Recently, Murphy and Weiner defined normal values for evaluation of EOS as white blood cell counts (WBC) ranging from 6000 to 30000/µL and an immature to total neutrophil ratio (IT-ratio) below 0.2 [11]. Two negative IT-ratios and a negative blood culture at 24 hours demonstrated to be indicative for a non-infected neonate. Twenty-three of 3154 neonates of this study were diagnosed as having culture proven EOS and all of them had at least one abnormal WBC counts except one E.coli positive neonate. These findings are in contrast to results of our group reporting abnormal WBC and IT-ratio as part of the systemic inflammatory response syndrome (SIRS) in only 43% of all neonates with culture-proven EOS and in 39% when defining normal WBC counts as between 9000 and 34000/μL [12, 13]. This raises the question whether there are pathogen-associated laboratory findings that significantly influence interpretation of routine laboratory marker.

Thus, we aimed to identify laboratory and clinical characteristics of different pathogens associated with EOS of the newborn.


A cohort of newborns with blood-culture proven EOS collected at a level 3 neonatal intensive care unit of a university hospital over a 18-year time period was retrospectively analyzed regarding laboratory and clinical parameters associated with the identified pathogen. Only inborn neonates admitted within 24 hours of age having diagnosis of clinical and blood culture proven EOS were included for analysis Exclusion criteria were missing or incomplete documentation, a culture-negative clinical sepsis and an unknown state of infection.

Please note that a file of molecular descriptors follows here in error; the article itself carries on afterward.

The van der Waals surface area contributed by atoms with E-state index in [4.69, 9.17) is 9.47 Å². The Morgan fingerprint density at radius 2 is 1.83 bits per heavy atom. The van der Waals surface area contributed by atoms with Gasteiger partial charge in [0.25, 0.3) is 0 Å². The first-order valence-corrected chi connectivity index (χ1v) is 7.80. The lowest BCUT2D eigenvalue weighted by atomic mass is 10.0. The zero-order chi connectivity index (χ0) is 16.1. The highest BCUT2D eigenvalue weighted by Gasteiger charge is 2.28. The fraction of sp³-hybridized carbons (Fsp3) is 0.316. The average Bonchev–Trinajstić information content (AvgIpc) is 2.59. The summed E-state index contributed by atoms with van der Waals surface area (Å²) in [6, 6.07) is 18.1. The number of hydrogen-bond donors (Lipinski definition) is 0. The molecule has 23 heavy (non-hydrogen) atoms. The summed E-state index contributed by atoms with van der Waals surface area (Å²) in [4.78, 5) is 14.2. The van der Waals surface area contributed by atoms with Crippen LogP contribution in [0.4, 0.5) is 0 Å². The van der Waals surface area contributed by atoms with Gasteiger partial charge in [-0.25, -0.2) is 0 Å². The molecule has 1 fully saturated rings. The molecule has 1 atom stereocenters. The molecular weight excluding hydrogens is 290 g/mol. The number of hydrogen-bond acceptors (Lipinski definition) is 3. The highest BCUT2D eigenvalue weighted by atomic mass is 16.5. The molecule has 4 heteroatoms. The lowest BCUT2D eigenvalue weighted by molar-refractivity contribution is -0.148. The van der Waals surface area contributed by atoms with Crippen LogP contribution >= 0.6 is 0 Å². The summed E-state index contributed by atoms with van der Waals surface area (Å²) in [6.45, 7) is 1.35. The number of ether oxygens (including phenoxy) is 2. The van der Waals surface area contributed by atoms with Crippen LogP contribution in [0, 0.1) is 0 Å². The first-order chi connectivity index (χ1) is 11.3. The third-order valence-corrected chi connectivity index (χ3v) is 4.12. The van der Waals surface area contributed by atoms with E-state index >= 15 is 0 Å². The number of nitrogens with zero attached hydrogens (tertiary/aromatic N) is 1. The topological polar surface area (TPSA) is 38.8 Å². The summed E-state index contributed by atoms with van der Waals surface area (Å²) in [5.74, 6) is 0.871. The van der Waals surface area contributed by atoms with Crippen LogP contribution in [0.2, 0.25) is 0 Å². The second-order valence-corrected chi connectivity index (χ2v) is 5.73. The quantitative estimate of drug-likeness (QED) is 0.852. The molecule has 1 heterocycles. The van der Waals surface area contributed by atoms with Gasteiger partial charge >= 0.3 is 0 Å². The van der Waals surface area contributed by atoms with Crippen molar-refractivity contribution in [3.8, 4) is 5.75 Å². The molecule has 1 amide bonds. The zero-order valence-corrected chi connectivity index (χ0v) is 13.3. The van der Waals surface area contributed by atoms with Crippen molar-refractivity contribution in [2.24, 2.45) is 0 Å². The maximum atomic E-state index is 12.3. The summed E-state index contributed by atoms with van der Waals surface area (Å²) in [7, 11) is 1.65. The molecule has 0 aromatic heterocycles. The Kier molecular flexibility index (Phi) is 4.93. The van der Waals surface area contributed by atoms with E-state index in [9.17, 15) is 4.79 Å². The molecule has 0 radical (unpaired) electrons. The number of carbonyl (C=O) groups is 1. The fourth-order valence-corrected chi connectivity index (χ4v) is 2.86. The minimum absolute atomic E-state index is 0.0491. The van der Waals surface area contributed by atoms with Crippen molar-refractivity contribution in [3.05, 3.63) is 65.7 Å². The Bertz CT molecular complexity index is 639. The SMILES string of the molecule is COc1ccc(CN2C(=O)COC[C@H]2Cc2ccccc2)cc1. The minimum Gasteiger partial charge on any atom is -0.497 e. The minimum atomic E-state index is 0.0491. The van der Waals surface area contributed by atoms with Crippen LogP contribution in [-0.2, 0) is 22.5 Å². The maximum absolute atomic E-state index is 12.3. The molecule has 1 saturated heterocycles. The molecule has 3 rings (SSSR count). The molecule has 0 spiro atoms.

Definition of EOS

In addition to a positive blood or cerebrospinal fluid culture plausible for causing EOS newborns had to meet the following criteria: clinical signs of sepsis in ≥1 with ≥1 maternal risk factor or ≥2 clinical signs of the following groups of symptoms: a) respiratory symptoms [apnea, tachypnea (>60/min), retractions, cyanosis, respiratory distress], b) cardiocirculatory symptoms [tachycardia (>180/min) or bradycardia (<100/min), arterial hypotension], c) neurological symptoms (irritability, lethargy, seizures), d) poor skin color or prolonged capillary refilling time (>2 s), e) fever or hypothermia (core temperature >38° C or <36° C) [14, 15].

Maternal risk factors included prolonged rupture of membranes (>18 h in term newborns), clinical chorioamnionitis (uterine tenderness or foul-smelling amniotic fluid, maternal leukocytosis >12,000/μL, and maternal or fetal tachycardia) and maternal fever >38° C during labor [15, 16].

Laboratory and Clinical Parameter

For analysis of laboratory marker routine parameter available included WBC count, absolute neutrophil count, C-reactive protein (CRP), and IT-ratio. Values were calculated for day 1, 2, 3 (<24, 24-48, and 48-72 hours) and for maximum and lowest values within the time period of 72 hours of age.